Sher-E-Punjab Maharaja Ranjit Singh
annexed Peshawar in 1834 which was a tributary since 1818 which was governed by Yar Mohd Khan and then by Sultan Mohd Khan who were the brothers of Amir Dost Mohd Khan (step brothers?) of Kabul. The Amir was enraged and declared Jihad on Maharaja. Charles Masson writes that he forced the Hindu merchants of Kabul to pay double the jizya to fund the war.

Battle of Ramkani – 4 May 1835
The Maharaja arrived with his forces at camped at Naushahra on 2nd May. 3000 to 4000 horsemen of Barakzais and Ghazis came to check Maharaja’s advance. A fierce battle raged from 10 A.M. to 10 P.M. at Ramkani near Naushahra. The enemy sometimes advanced and sometimes retreated. The Afghans retired in the night. Missar Sukhraj displayed great bravery and the Maharaja rewarded him on the spot with an estate worth Rs. 10,000 a year.

Arrival at Peshawar
Dost Muhammad Khan lay encamped at the mouth of the Khaibar Pass with 40 to 50 thousand of his own troops and 60 to 80 thousand Ghazis. The Maharaja established his camp at village Kaikuon on the bank of river Bara, and his army was stationed 6 km away from Dost Mohd Khan’s camp over an area of 15 km long.

Faqir Aziz-ud-din and Harlan were sent to Dost Muhammad Khan to persuade him to retire. Hot words passed between the Amir and the Faqir. Mohan Lal says that Dost Muhammad Khan called Aziz-ud-din the soul of Ranjit Singh and wished to send him to Kabul. He was to be liberated on the restoration of Peshawar. Sultan Muhammad Khan brought Aziz-ud-din to his camp.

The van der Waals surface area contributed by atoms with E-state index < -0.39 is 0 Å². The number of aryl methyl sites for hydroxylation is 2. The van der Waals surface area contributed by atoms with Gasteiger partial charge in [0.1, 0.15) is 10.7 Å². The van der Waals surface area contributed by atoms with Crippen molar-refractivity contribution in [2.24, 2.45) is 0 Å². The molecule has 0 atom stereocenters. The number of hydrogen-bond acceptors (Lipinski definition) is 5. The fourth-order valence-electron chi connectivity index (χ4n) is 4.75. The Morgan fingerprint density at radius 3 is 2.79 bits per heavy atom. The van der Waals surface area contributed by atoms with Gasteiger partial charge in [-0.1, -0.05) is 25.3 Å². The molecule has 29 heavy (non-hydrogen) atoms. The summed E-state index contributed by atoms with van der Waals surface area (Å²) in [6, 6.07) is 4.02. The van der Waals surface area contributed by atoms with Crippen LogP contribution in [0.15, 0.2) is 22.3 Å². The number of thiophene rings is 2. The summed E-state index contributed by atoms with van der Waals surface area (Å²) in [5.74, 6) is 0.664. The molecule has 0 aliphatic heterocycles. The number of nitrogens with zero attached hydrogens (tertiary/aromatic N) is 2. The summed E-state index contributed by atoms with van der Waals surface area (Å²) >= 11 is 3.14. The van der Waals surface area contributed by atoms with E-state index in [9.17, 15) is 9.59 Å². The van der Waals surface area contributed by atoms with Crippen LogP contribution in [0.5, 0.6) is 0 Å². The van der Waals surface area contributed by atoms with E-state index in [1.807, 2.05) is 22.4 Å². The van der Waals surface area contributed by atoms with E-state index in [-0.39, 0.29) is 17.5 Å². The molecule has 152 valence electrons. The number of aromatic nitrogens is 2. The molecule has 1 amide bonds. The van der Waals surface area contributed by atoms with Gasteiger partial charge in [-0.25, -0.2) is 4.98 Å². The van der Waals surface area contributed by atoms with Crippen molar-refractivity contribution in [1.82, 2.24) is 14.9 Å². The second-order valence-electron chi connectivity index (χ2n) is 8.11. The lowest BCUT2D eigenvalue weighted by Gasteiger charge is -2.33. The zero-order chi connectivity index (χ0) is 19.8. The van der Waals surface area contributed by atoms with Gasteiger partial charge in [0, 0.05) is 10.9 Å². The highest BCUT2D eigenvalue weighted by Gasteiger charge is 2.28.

Preparation of battle
Dost Muhammad Khan ordered his artillery to enter the Khaibar Pass and himself joined it at midnight on 10 May. The French division of the Sikh army under Allard, Avitabile, Court and Ventura, 20 to 22 thousand men marched towards Hashtnagar and then slowly and cautiously moved towards the left flank of Dost Muhammad’s army. The main Sikh army 60 to 80 thousand strong horse and foot under the command of Maharaja Ranjit Singh threatened Dost Muhammad’s centre and right flank. A general attack along the whole line was to begin at four o’clock on 11 May. The Sikh army had not advanced even one km when the word ‘fled, fled’ echoed in the whole region.

Dost Muhammad Khan retreated without fighting. Josiah Harlan writes that Dost Muhammad fell extremely confused at the intelligence that the Sikh army had surrounded the Afghans on all sides with a heavy park of artillery, and there was no chance of success. In his bewilderment “approaching his horse to mount with the prospect of battle before him, he put the wrong foot in stirrup which would have placed his lace towards the animal’s tail”. He considered it a bad omen and decided to retreat.

On 17 May, Maharaja granted an estate of 3 lakhs to Sultan Muhammad Khan. His jagirs consisted of Hashtnagar and half of Doaba. His brother Pir Muhammad Khan was granted Kohat and Hanza. On 18 May Ranjit Singh granted to Qazis, Sayyids, Ulema and faqirs of Peshawar robes of honour and confirmed them in their jagirs. This unique victory (without a proper battle) raised Maharaja prestige high and firmly established his sway west of the Indus.

References :-

  • Hari Ram Gupta – History of the Sikhs Vol. V The Sikh Lion of Lahore (Maharaja Ranjit Singh,1799-1839)
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